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A Saddam-era oil deal with China is expected to be re-signed next month, Oil Ministry says
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    BAGHDAD — Iraq and China are close to re-signing a $1.2 billion oil deal that was called off after the 2003 U.S. invasion, an Iraqi Oil Ministry official said Thursday.
    Iraq sits on more than 115 billion barrels of oil, the world’s third-largest reserves, but violence and sabotage have crippled efforts to use the resource to fund the country’s reconstruction.
    As security improves, Iraq is trying to bring in foreign companies to help increase crude output from the current 2.5 million barrels a day to 3 million barrels a day by the end of 2008, and 4.5 million barrels a day by the end of 2013.
    Saddam Hussein’s government signed a deal with the state-owned China National Petroleum Corp. to develop the billion-barrel al-Ahdab oil field, despite U.N. sanctions that barred direct dealings with Iraq’s oil industry.
    Beijing was waiting for the sanctions to end when the U.S. invasion overthrew Saddam. The two countries restarted talks in October 2006.
    ‘‘We are expecting that the next round of discussions, due to be held in April, will finish the negotiations,’’ the official told The Associated Press on condition of anonymity because he was not authorized to release information.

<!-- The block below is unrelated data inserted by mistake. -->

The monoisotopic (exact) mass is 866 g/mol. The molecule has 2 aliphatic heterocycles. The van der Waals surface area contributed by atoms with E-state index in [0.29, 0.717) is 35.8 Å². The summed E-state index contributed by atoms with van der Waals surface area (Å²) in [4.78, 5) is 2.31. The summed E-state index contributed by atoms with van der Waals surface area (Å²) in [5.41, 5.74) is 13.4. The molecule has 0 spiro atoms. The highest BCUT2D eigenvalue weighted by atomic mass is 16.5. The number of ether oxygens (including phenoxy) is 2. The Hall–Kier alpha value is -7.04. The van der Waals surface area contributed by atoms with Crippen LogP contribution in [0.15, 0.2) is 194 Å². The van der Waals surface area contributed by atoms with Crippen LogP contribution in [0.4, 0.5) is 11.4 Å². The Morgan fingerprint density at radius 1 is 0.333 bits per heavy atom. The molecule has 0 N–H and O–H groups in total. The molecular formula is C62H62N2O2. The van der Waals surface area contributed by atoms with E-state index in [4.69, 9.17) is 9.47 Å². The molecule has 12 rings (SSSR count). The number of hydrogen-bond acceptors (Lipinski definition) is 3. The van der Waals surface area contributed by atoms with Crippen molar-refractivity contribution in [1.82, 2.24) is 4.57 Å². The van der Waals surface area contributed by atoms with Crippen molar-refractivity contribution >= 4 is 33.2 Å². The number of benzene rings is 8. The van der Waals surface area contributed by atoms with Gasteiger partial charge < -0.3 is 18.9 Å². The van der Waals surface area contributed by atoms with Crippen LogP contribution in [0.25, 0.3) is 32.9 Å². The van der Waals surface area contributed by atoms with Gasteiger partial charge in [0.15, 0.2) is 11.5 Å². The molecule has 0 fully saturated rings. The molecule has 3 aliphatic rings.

The field could produce an estimated 115,000 barrels a day, the Iraqi official said.
    The Chinese Foreign Ministry said it had no information about the talks. Officials with CNPC and China’s Commerce Ministry could not be reached for comment.
    The two sides met last week in Amman, Jordan, and the governor of Wasit province, where the al-Ahbad field lies, assured the Chinese that their workers and facilities would be protected by Iraqi security forces, the official said.
    Wasit, about 100 miles southeast of Baghdad, has been the scene of sporadic attacks since the U.S.-led invasion in 2003.
    On Wednesday, another oil official said that Iraq’s Cabinet has given the nod to the Oil Ministry to sign agreements with international oil companies to help increase the nation’s crude output.
    The two-year deals, known as technical support agreements, or TSAs, are designed to develop five producing fields that would add 500,000 barrels per day to the country’s 2.4 million barrels per day output.

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